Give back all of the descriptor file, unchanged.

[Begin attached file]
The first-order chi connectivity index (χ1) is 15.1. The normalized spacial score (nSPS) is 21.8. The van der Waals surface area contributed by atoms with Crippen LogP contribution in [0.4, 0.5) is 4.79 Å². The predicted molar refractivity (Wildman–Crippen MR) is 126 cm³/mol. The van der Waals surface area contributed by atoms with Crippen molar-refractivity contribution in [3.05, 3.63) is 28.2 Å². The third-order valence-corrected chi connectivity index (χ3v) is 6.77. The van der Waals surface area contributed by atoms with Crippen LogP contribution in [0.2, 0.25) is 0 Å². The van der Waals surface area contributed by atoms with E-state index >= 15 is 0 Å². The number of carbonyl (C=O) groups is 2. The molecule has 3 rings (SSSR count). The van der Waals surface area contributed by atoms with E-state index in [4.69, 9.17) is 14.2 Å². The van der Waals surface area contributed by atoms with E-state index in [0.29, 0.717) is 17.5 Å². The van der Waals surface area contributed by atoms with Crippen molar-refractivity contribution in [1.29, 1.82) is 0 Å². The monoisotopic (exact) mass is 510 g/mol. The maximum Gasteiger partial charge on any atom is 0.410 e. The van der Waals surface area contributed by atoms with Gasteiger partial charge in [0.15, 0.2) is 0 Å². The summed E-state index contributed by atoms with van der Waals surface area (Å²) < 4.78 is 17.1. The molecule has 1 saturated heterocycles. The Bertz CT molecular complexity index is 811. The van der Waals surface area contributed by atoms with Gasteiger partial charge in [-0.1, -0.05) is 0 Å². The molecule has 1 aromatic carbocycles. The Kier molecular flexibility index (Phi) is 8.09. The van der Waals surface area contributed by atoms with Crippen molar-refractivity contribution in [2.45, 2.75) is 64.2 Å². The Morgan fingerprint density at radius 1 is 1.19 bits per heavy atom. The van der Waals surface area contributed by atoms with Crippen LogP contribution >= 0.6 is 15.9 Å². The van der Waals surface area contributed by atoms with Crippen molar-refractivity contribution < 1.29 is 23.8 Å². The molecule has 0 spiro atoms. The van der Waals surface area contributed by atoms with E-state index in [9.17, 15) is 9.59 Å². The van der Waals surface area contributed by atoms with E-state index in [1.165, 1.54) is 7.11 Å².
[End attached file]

The first-order chi connectivity index (χ1) is 15.1. The normalized spacial score (nSPS) is 21.8. The van der Waals surface area contributed by atoms with Crippen LogP contribution in [0.4, 0.5) is 4.79 Å². The predicted molar refractivity (Wildman–Crippen MR) is 126 cm³/mol. The van der Waals surface area contributed by atoms with Crippen molar-refractivity contribution in [3.05, 3.63) is 28.2 Å². The third-order valence-corrected chi connectivity index (χ3v) is 6.77. The van der Waals surface area contributed by atoms with Crippen LogP contribution in [0.2, 0.25) is 0 Å². The van der Waals surface area contributed by atoms with E-state index >= 15 is 0 Å². The number of carbonyl (C=O) groups is 2. The molecule has 3 rings (SSSR count). The van der Waals surface area contributed by atoms with E-state index in [4.69, 9.17) is 14.2 Å². The van der Waals surface area contributed by atoms with E-state index in [0.29, 0.717) is 17.5 Å². The van der Waals surface area contributed by atoms with Crippen molar-refractivity contribution in [1.29, 1.82) is 0 Å². The monoisotopic (exact) mass is 510 g/mol. The maximum Gasteiger partial charge on any atom is 0.410 e. The van der Waals surface area contributed by atoms with Gasteiger partial charge in [0.15, 0.2) is 0 Å². The summed E-state index contributed by atoms with van der Waals surface area (Å²) < 4.78 is 17.1. The molecule has 1 saturated heterocycles. The Bertz CT molecular complexity index is 811. The van der Waals surface area contributed by atoms with Gasteiger partial charge in [-0.1, -0.05) is 0 Å². The molecule has 1 aromatic carbocycles. The Kier molecular flexibility index (Phi) is 8.09. The van der Waals surface area contributed by atoms with Crippen molar-refractivity contribution in [2.45, 2.75) is 64.2 Å². The Morgan fingerprint density at radius 1 is 1.19 bits per heavy atom. The van der Waals surface area contributed by atoms with Crippen LogP contribution >= 0.6 is 15.9 Å². The van der Waals surface area contributed by atoms with Crippen molar-refractivity contribution < 1.29 is 23.8 Å². The molecule has 0 spiro atoms. The van der Waals surface area contributed by atoms with E-state index in [9.17, 15) is 9.59 Å². The van der Waals surface area contributed by atoms with E-state index in [1.165, 1.54) is 7.11 Å².